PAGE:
Using language is an inherently normative activity; even linguistic creativity relies on the transgression of norms for some of its effects. The concept of norms can thus be seen as central to studies of English in the world. It is, however, a concept with various meanings and uses. These include the statistical norms of corpus studies, linguists' identifications of norms and varieties, and non-linguists' views about language. There are also the normative processes, education being one, that play a role in creating and maintaining norms. In this presentation I will review the concepts of norms and normativity, referring to phonological data from different varieties and considering certain practical and theoretical questions. For example, what scope is there for employing local or lingua franca norms in language teaching and testing? And given the complex and contested nature of norms, what role do they play in studies of English in the world? A dynamic view of norms within a conceptual framework of language as a complex adaptive system provides perspectives for theorizing.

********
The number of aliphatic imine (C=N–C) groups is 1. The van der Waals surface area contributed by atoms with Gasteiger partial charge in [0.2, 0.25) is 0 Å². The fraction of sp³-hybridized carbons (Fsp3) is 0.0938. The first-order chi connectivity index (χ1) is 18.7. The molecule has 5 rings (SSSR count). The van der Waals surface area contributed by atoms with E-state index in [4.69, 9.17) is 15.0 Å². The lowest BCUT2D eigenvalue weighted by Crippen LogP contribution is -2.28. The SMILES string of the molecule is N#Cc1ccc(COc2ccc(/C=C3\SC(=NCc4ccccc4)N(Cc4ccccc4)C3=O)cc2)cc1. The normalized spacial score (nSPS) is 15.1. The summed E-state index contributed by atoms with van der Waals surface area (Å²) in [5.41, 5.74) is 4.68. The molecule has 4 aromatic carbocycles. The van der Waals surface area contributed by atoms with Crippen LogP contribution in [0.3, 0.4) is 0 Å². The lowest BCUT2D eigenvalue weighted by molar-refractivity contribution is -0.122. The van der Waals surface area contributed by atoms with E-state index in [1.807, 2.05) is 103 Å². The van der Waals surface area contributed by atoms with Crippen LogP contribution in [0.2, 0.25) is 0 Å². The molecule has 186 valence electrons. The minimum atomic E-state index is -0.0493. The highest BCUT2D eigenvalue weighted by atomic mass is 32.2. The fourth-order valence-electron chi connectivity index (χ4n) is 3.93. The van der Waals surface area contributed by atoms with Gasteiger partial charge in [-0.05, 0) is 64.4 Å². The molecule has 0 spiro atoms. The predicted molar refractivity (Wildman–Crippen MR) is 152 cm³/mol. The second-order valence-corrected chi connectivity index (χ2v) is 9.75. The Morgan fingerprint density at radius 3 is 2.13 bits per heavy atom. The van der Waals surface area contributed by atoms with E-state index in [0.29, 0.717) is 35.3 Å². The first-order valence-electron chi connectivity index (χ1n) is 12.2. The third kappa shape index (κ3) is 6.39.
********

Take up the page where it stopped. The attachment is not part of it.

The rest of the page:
|Published - Jun 2013
|Changing English: Contacts and Variation: CHANGE 2013 - Finland, Helsinki, Finland
Duration: 10 Jun 2013 → 12 Jun 2013
|Changing English: Contacts and Variation
|10/06/13 → 12/06/13
|University of Helsinki